There’s also a section on the history of the church and supposed great crimes. It’s usually taken for granted that the church was a wicked institution when it came to things like the Crusades or the Inquisition or claims of anti-Semitism. Jenkins looks at all of these. In all of this, he doesn’t say that the church is without fault in everything, but he does try to be fair and show that there is a double standard often and the church can be held to be guilty on much less evidence than other bodies would be.

I found this to be an eye-opening read and leaves me once again not trusting anything I see in the media about Catholicism. We do need to have open debates and discussions between Catholics and Protestants and Orthodox and others, but let us not make this an issue of prejudice. Let us discuss the issues that we disagree instead of thinking the worst of the people.

In Christ,
Nick Peters

Will Your Murderer Be In Heaven?

Is Heaven going to be a place for murderers? Let’s plunge into the Deeper Waters and find out.

Lately, there’s been an image going around the internet. It’s certainly one that grips people powerfully, but it is fundamentally flawed. The image can be seen here:


For the atheists that share this online, this seems unthinkable. God will allow a murderer to be in Heaven? He will not only allow a murderer to be in Heaven, but the people he murdered or whose loved ones he murdered will have to spend all eternity with this person? What kind of God is this?

At the start, it looks like for the atheist, you can’t win for losing. I’m not going to really debate on the view of Heaven presented here, but consider that if God sends people to Hell, well he’s wrong for doing that supposedly. If He snuffs them out of existence, well that’s pretty cruel. He’s wrong for doing that. If He lets them into Heaven, well look. People have to spend eternity with such evil people and they get a free pass.

So no matter what, it looks like there’s an excuse to argue against God.

But notice what’s going on here. It’s this assumption that you could never be happy to see someone who murdered you or a loved one of yours in eternity. What’s going on here?

Years ago, Christopher Hitchens issued this challenge.

A fair challenge we have been told. You don’t need God to be good. Atheists are just as good as Christians.

In many cases, I can agree. The argument has never been that you need to be a Christian or a theist to be a good person or to know good from evil, but Hitchens’s challenge does say that atheists can do good just as much as you religious people can.

So how about forgiving people?

Because what atheists are assuming is that little Timmy in the above photo will be just as he is now. He will be just as prone to sinful tendencies as he is now. He will harbor hatred in his heart just as much as he is capable of doing so now.

But the Christian claim is that Christ transforms us entirely. He takes away all that isn’t us. He makes us to be like Him. He makes it so that we can love those who wronged us. He reveals to us the grace we need.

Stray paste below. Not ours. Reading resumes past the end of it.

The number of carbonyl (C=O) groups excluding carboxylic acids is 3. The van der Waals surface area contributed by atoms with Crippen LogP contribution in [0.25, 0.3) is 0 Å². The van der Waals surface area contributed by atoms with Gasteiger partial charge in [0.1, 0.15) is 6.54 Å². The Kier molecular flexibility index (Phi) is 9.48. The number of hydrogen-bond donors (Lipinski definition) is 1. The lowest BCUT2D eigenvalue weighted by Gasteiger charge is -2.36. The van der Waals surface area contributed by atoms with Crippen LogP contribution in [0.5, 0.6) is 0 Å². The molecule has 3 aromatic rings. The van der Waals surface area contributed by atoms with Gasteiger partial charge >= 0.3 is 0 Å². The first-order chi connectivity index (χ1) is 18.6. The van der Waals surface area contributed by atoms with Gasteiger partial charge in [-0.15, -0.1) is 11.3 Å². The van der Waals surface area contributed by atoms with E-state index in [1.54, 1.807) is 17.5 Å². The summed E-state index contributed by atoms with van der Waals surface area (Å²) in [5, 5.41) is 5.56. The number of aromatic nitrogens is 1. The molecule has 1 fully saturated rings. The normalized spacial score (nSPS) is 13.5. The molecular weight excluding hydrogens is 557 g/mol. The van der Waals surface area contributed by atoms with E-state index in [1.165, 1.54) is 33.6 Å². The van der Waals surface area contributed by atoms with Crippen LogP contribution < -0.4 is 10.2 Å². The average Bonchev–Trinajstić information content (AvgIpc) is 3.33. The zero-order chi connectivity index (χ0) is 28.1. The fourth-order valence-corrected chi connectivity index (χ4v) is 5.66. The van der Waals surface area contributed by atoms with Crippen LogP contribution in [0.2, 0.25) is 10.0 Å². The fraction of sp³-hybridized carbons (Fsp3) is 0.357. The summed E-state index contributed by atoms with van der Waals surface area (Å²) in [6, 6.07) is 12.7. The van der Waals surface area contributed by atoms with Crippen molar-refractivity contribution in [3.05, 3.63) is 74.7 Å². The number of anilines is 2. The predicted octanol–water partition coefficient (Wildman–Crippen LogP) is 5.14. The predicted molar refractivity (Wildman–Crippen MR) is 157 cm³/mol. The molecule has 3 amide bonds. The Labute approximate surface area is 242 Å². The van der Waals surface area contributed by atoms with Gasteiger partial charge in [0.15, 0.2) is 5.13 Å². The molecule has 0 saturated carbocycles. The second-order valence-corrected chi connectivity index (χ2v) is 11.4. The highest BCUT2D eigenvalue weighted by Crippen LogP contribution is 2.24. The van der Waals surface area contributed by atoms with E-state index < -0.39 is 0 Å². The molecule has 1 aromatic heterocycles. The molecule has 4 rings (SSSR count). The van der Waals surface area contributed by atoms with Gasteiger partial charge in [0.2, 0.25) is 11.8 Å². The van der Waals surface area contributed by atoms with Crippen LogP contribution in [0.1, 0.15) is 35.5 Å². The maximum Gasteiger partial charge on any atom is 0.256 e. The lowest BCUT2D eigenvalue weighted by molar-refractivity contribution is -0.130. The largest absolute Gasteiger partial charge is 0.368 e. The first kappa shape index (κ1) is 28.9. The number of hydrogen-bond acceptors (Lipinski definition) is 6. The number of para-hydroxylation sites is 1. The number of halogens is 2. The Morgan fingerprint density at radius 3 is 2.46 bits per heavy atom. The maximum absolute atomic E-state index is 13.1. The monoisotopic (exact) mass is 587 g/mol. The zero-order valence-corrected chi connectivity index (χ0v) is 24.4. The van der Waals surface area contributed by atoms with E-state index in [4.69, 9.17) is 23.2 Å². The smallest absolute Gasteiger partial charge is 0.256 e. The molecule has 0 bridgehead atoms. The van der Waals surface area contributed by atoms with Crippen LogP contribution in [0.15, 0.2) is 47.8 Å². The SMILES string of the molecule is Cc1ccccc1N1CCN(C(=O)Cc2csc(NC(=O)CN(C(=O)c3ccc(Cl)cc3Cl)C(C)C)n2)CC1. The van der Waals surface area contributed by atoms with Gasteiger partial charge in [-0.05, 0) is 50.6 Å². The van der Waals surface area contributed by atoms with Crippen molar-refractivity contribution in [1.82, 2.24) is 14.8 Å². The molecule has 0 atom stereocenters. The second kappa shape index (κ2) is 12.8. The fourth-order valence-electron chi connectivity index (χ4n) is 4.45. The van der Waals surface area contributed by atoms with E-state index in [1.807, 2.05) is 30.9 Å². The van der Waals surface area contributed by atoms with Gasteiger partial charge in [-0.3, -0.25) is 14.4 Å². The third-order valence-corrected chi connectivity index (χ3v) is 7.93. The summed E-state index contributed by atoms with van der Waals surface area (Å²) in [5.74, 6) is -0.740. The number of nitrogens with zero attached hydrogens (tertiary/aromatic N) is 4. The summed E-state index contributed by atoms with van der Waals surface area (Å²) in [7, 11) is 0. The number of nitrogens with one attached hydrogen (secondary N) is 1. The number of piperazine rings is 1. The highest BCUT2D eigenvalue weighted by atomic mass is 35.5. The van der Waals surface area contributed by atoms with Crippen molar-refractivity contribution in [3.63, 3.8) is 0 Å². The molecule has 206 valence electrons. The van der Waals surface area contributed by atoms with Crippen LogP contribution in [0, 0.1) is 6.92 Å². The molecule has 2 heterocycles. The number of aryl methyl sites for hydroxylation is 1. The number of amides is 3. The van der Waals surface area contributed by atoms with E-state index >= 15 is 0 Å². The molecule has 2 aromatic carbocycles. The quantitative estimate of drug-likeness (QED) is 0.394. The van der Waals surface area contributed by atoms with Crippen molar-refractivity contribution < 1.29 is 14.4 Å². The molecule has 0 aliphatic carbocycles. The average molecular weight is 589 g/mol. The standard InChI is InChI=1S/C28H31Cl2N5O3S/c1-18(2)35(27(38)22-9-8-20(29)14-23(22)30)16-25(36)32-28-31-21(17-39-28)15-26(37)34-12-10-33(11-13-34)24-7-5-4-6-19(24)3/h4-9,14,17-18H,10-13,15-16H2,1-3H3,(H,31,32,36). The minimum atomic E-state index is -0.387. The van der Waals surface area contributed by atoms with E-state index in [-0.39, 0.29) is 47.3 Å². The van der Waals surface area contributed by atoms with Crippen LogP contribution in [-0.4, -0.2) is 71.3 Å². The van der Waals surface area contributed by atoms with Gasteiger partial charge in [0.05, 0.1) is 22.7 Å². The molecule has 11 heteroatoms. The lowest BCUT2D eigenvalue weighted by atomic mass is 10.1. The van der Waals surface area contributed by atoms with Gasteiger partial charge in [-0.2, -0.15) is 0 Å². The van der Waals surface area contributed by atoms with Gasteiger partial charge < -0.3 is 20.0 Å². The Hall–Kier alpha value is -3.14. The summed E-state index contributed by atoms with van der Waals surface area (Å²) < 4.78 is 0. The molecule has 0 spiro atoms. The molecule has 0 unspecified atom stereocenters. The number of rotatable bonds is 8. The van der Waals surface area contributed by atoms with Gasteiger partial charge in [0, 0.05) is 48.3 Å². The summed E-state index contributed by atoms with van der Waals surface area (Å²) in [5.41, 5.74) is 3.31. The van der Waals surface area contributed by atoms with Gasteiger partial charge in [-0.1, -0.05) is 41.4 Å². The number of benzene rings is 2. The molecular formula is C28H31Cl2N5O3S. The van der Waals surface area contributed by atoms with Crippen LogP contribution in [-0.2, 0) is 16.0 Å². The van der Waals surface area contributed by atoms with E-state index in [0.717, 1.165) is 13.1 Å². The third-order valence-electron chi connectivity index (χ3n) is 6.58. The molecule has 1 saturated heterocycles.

As C.S. Lewis would say, we forgive others because God has forgiven the unforgivable in us.

And you know what? We have some real examples of that.

How about Corrie Ten Boom? She was in the holocaust. Her sister died in a prison camp and one of the guards from that camp came to see Corrie and asked for forgiveness.

She gave it.

Does someone think this is a bad thing?

Steven Gahigi was able to forgive in Rwanda, even though many members of his family had been killed by genocidal people over there.

He forgave.

Does anyone have a problem with this?

Anthony Colon had his brother murdered by someone. Anthony through becoming a Christian found the forgiveness to forgive his brother’s murderer.

Kent Whitaker underwent a nightmare. Not only were two members of his family murdered, but the culprit behind the crime was his own son. Kent managed to forgive his son. Why? Because of Christ.

Do the atheists want to register a complaint?

Bert Baker’s sister was murdered by her estranged husband. While in prison, the husband, James, came to Jesus and asked Bert for forgiveness. Bert gave it. Today, Bert and James do prison ministry together.

Do you see a pattern forming here?

Remember a few years ago when the media was shocked by what an Amish community did for a killer who shot some of their children in a school? They practiced that Christian virtue of forgiveness.

It’s something real.

There is also the case of the forgiveness of serial killer Gary Ridgway. Ridgway murdered several and one of the victims stood up to say he doesn’t hate Ridgway, though he’s made it hard to follow the principle of forgiveness, and yet he still gave it. Why? Because God says this is the right way to live.

How about Gladys Staines? She’s the widow of Graham Staines. He and two of their sons were killed by a mob in India where he was serving as a missionary. She holds no ill-will towards the killers.

What about the story of Karla Faye Tucker? She found forgiveness in Christ in prison. Who else forgave her? Ron Carlson. His sister had been murdered by Tucker.

“It made me sick to know what they did to my sister,” Carlson recalls his feelings the day after the killing. “The bodies were mutilated…some twenty-five to thirty puncture wounds on each body…My sister was in the wrong place at the wrong time.”

He remembers months of wishing, night and day, that he would someday have the OPPORTUNITY to kill Karla Faye; he wished he could have her at his mercy, with a pickaxe in his hands. Already having experimented with drugs, the loathing drove him deeper into the practice until his life no longer resembled what it had been before the tragedy.

States he: “I knew I had to do something with the hatred and the anger that was within me. It was consuming me.”

Strangely, as did the woman he despised, he found his faith in the Bible. Reading about the crucifixion of Christ, he realized the reality of the tests everyone is put to in this life. “I learned that if I want to be forgiven, I must learn to forgive,” he attests.